As for our Level 3 run, I had forgotten our dumbbell at home and the bonus exercise on the second Level 3 run was the retrieve. I didn't have a retrieve object. What I did have was a fuzzy squeaky toy that Pongu had earned for placing in a previous run.

So I threw that out there, and he grabbed it and brought it back to me for a few steps, then tossed it aside and came in empty for a clean Front and nice finish. We got 5 of the 10 possible points and finished the run with a 205. And I was thrilled with that, because just a few months ago, there is absolutely no way that Pongu would have touched, let alone nearly done a proper retrieve with, a strange new squeaky toy he'd just gotten a couple of hours ago.

Pongu's enthusiasm for being in the ring is still fragile and fleeting. He's still not a stable or particularly confident dog. It's easy for him to get overwhelmed and shut down. But I've never seen him as happy as he was the last two trials, and it seemed to me that his relaxed state lasted longer at this trial than it did the previous one.

That's a victory that goes far beyond ribbons.

Sunday, March 9, 2014

WCRL Trial at Let's Speak Dog, 3/8/14

Yesterday we emerged from our monthlong break with a WCRL trial in Nazareth PA. I meant to spend our time off working on various issues that plague us in Rally competition, but instead I mostly ended up working on Utility scent articles because of... absolutely no good reason, since we're nowhere near trialing in Utility in any venue. And when we weren't doing that, we were working on the broad jump (which doesn't exist in WCRL) or breaking down aspects of the drop on recall (which does exist, but only shows up occasionally in Level 3).

So I wasn't really sure what to expect from Pongu in the Rally ring when we went back. This hasn't been his favorite venue in the past (although I like it a bunch, because it's next to a dollar store where I frequently find awesome training props and across from a supermarket that has the best guilty-pleasure donut case on Earth), which doubled my trepidation.

But he did fine. In fact, he did better than fine.

Pongu started the day stressy and squeaky and dandruffy, as usual, and it was a long day (single ring double trial = we got up at 5 am and didn't finish our last run until a little after 5 pm), so by the end he was running out of steam.

But in between, he was miraculously, totally relaxed for a couple of those runs, and he stayed relaxed for the entire run. Pongu was happy and smiley and eager to work in a trial environment. I have never been able to get that from him before, and it made me indescribably happy to actually be working with 100% of my dog. That NEVER happens. Never! But it happened that afternoon, and he pulled perfect scores on those three runs.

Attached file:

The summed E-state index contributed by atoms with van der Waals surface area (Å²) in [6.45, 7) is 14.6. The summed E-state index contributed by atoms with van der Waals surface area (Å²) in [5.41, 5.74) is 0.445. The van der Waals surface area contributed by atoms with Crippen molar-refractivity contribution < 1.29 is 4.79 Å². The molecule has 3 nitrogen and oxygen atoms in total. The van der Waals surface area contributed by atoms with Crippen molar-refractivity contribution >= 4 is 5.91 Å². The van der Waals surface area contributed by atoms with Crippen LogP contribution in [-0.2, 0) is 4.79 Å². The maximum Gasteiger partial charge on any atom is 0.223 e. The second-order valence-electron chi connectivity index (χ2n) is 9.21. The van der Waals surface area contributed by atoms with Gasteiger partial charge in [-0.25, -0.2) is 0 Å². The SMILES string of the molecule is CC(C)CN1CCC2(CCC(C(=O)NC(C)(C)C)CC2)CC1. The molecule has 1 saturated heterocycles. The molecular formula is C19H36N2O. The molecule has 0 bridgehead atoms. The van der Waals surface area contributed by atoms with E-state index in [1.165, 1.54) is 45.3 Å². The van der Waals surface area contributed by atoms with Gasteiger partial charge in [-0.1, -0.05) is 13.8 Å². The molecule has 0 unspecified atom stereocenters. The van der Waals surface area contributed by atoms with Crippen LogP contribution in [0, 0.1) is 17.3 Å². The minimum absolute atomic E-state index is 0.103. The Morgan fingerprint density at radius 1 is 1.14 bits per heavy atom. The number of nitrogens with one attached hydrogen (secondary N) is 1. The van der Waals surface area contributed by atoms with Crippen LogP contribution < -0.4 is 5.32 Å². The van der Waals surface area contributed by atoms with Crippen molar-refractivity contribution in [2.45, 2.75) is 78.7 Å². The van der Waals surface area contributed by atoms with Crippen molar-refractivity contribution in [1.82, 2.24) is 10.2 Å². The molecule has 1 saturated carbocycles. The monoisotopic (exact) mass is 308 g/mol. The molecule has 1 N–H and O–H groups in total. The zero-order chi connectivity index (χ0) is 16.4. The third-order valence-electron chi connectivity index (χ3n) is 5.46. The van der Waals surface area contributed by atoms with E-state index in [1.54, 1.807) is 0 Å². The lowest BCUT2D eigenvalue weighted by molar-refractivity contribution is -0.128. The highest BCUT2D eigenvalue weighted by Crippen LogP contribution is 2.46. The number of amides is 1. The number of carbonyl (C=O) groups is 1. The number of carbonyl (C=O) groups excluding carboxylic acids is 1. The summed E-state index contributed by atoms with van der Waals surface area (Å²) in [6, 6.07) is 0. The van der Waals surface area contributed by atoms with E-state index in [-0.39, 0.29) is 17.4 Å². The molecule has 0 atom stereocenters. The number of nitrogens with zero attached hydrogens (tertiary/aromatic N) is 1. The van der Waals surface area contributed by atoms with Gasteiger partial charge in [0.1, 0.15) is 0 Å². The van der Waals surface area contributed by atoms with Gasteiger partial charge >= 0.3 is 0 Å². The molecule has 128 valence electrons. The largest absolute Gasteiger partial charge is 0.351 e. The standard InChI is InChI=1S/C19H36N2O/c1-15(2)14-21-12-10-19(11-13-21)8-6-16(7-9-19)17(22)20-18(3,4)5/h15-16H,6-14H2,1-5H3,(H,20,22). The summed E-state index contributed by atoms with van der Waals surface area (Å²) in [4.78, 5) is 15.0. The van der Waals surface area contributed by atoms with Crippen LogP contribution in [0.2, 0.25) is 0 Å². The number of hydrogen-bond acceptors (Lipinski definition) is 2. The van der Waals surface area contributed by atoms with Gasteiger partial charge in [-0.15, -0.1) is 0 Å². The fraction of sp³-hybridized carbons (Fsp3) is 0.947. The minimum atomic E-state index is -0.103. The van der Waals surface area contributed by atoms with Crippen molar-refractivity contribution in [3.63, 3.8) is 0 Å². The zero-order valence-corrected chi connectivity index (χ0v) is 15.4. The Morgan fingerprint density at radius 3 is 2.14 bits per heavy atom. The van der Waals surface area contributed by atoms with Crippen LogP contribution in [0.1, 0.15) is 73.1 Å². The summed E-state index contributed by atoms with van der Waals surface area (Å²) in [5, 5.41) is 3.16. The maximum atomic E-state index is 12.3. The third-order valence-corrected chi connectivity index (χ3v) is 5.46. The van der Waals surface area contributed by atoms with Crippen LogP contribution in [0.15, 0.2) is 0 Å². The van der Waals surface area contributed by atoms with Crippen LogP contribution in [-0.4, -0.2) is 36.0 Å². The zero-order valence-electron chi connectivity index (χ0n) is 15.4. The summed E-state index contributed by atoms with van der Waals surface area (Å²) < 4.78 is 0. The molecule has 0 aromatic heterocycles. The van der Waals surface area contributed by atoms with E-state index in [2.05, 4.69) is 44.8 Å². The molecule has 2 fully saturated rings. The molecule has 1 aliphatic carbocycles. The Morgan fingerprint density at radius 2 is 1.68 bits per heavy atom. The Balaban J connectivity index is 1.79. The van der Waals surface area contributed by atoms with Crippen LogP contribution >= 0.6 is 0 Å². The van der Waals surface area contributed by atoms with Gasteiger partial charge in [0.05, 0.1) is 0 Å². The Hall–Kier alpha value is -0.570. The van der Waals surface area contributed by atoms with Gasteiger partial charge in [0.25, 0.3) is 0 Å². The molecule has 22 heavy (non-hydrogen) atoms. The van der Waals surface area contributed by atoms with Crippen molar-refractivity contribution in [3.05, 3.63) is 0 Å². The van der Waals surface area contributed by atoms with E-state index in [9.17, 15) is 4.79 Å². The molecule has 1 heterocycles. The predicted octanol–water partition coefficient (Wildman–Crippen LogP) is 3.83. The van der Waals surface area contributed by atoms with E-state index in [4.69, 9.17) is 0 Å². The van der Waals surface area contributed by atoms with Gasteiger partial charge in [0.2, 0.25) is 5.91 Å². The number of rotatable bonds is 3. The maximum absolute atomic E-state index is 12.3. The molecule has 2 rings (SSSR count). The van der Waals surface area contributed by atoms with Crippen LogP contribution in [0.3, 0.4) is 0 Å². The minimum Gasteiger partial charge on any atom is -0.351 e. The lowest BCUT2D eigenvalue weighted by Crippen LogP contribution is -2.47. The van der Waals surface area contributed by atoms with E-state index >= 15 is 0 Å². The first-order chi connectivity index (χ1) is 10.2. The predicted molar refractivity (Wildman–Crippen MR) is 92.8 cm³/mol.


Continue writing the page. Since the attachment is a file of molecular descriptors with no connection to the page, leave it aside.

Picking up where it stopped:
Final tally: 207 (repeated cue)/210/NQ (difficult off-set jump on a Level 3 course; I would have been really impressed if Pongu had managed to hit that one, since it involved veering out and then back in at really sharp angles and was tricky for a dog to differentiate from a straight recall with a booby trap jump) on the first set. 210/210/206 on the second set (repeated cue, crooked Sit). Picked up one more QQQ, so we now have four to go for ARCHMX.

We took High Scoring Rescue Dog in both trials and landed in the ribbons on every run where we qualified, which made me happy because there were some great teams at this trial. Both of our second places were to Edith the border collie, who is a rockstar and extremely difficult to beat (when she doesn't beat you on score, she'll beat you on time), and our third place was to two dogs being run by a multi-OTCH/MACH handler, so it's hard for me to feel too disappointed about that one either.

But the most important thing is that for much of that day, my fearful dog wasn't fearful. He was just happy to play this game with me in the ring.

And while the magic of that moment quickly faded, and crazypants dog went back to being crazy, the memory of it is still with me.

We did it once, we can do it again.